Improving occupational health and safety in a petrochemical environment through culture change
Farmer, Ruan Alexander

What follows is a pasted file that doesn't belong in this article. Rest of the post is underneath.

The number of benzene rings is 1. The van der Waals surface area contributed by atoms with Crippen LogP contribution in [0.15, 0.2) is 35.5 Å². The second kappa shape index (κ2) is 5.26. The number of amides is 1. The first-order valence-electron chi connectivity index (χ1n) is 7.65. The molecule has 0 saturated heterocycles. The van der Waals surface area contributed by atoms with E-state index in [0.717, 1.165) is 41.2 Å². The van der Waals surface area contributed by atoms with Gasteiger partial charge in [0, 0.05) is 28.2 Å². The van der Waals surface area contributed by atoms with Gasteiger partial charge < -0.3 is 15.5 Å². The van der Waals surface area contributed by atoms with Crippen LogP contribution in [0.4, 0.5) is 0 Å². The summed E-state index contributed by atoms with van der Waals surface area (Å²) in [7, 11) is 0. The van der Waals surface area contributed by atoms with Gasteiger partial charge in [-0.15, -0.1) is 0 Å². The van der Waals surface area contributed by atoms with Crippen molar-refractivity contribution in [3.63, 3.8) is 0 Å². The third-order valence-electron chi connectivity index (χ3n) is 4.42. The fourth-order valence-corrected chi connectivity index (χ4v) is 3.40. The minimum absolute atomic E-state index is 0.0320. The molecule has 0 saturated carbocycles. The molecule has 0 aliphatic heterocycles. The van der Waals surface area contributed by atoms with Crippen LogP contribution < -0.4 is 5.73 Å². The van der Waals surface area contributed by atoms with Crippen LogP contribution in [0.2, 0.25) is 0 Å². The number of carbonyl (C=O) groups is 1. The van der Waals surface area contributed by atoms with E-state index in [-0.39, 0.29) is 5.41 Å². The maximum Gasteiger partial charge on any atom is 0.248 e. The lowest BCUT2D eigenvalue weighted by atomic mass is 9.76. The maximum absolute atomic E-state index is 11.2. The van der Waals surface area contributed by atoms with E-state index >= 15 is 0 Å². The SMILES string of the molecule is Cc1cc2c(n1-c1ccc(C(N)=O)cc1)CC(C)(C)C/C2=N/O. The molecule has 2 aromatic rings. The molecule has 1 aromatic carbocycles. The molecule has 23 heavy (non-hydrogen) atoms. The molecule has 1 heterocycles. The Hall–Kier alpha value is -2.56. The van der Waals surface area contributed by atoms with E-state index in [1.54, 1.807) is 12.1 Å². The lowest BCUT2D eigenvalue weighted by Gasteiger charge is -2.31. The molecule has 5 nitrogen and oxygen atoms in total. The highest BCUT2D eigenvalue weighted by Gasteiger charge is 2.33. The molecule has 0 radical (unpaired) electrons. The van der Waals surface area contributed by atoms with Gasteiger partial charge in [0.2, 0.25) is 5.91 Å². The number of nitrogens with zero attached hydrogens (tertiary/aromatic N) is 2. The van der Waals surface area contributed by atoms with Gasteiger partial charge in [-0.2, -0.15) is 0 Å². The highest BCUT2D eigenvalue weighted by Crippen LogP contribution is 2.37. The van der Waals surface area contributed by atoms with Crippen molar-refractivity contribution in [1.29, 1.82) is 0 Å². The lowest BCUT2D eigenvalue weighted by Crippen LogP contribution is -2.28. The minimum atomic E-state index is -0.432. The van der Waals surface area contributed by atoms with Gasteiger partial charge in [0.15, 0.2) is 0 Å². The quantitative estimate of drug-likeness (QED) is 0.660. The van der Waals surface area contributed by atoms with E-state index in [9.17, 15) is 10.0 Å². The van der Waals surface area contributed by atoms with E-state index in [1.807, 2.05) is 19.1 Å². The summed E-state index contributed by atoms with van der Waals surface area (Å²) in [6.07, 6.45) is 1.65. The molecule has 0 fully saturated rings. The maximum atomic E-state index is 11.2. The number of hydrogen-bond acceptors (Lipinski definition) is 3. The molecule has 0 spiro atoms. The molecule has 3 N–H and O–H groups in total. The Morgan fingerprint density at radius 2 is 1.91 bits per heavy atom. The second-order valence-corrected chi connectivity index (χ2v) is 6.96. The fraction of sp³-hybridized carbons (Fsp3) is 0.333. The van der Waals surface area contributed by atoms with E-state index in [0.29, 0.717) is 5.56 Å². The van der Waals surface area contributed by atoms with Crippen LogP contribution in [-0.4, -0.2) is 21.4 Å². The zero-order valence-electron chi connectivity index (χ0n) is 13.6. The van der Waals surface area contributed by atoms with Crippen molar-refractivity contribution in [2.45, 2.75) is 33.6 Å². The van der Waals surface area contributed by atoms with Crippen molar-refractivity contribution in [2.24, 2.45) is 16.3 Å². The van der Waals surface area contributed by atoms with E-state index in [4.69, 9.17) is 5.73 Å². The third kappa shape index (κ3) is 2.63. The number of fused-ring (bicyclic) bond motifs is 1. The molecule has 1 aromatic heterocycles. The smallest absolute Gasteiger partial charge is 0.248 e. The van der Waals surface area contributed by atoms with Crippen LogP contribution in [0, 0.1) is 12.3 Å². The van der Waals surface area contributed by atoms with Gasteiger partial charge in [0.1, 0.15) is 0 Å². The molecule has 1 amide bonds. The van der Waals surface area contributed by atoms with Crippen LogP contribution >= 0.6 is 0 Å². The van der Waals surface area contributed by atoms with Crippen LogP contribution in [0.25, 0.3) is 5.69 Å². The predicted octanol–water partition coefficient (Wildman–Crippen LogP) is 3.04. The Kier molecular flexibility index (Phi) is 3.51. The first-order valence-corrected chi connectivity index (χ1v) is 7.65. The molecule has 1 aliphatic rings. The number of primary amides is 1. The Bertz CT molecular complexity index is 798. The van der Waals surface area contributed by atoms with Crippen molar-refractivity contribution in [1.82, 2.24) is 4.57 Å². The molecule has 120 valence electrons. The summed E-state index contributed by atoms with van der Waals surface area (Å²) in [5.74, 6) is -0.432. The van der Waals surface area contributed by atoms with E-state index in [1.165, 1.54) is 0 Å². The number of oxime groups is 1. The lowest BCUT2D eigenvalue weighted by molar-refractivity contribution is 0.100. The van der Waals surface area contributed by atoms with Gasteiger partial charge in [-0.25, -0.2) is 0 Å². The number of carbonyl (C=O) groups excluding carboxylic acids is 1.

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In spite of the vast technological progress and improvement in the standard of management systems within hazardous industries around the world, occupational health and safety incidents and fatalities continue to devastate thousands of lives each year. Throughout the last decade, significant improvement has been achieved in the reduction of health and safety incident rates across the South African petrochemical environment. However, a persistent roller-coaster fatality rate still prevails. Recent studies have shown that in order to conquer the relentless battle in realizing sustainable world-class health and safety performance, an organisation has to move beyond the traditional compliance orientated safety focus towards an interdependent safety culture in which safety is ubiquitous and embedded in the hearts of all employees. The root causes of more and more occupational health and safety incidents are no longer as a result of mechanical or systems failure, but instead originate from the attitude, values and beliefs of management and employees with regard to the significance of safety, also known as the safety culture. This has ignited a rising interest in the concept of safety culture among organisations because of the positive impact on occupational health and safety in reducing the potential for fatalities, injuries and workplace incidents. Hence the primary objective of this study is to determine the maturity of the current safety culture in the South African petrochemical environment by identifying particular culture shortfalls which could lead to hesitant progress towards the desired interdependent state. In order to reach this objective, three secondary objectives have also been set. Firstly, an understanding of the concept of organisational culture and safety culture is crucial. In simple terms, organisational culture can be described as the shared values, assumptions and beliefs in an organisation that ultimately direct employee behaviour. Organisational culture is characterised by three layers known as artefacts, espoused values and basic assumptions. These layers represent the manifestation of the organisational culture and vary in terms of outward visibility and resistance to change. Understanding and analysing these layers provide the reasons why employees behave in certain ways. Safety culture is a subset of organisational culture; in other words, it is the manifestation of the organisations attitude, values and commitment in regard to the importance of health and safety. Companies which have developed effective safety cultures have demonstrated unequivocal results in closing the elusive health and safety performance gap. Secondly, the fundamental components conducive of an effective safety culture were explored. These components include management and employee commitment to health and safety, accountability and involvement, communication and trust, risk awareness and compliance, competency and learning and finally recognition. Most of the components can be assigned to the artefact level or a combination of the level of artefacts and espoused values with only a small number more appropriately associated with the level of basic assumptions. The effectiveness within each of these areas ultimately dictates the nature of the safety culture and the success in preventing health and safety incidents. The focus of the last secondary objective was to determine the development stages leading to an effective safety culture known as an interdependent safety culture. Each of these stages represents the degree of maturity of the attitudes and commitment of management and employees in relation to the ongoing health and safety improvement in the organisation. The DuPont model suggests that in a reactive safety culture, safety is merely a natural instinct with no real perceived value for the individual or organisation. Moving towards a dependent safety culture, employees start to value safety but only so they do not get caught. The next stage called an independent safety culture is characterised by self preservation. In this stage, the mindset of employees changed towards an attitude of "I do things safe so I do not get hurt". In the final stage known as interdependent safety culture, employees embrace safety as a personal virtue not only for their own safety but also in contribution to the safety of their peers. In such a culture it is employees? desire to do things safely so that no-one gets hurt. An empirical study was conducted through a quantitative research approach in the form of a safety climate questionnaire. The target population consisted of first-line managers and non-managerial personnel within the production; maintenance; laboratory; technical, and the safety, health and environment departments in a petrochemical organisation. In light of the results emanating from the empirical study it can be concluded that an overall positive perception was observed towards the selected safety culture components indicative through the mean response scores above the neutral scale of 3. Older and more experienced employees demonstrated a more positive response to the safety compared to younger employees. However, several distinctive safety culture shortcomings were also identified. In the current safety culture, health and safety is sometimes overlooked due to productivity or cost implications. Employees tend to withhold safety related information to themselves as a culture of guilt prevails and mere compliance to safety standards is considered adequate. Solutions to health and safety problems are most of a short-term nature and do not address the root cause. It therefore provides evidence that the organisation under evaluation has not yet reached the desired safety culture maturity stage of interdependence. Although the study population is limited to a single organisation, the shortfalls identified could relate to the larger petrochemical environment and thus could explain the recent fluctuating health and safety performance. This assumption, however, can only be validated through further research within a much greater sample size inclusive of more than one organisation in the petrochemical environment. It is thus clear that the existing safety culture within the petrochemical organisation could lead to potential health and safety incidents if the shortcomings are not appropriately addressed.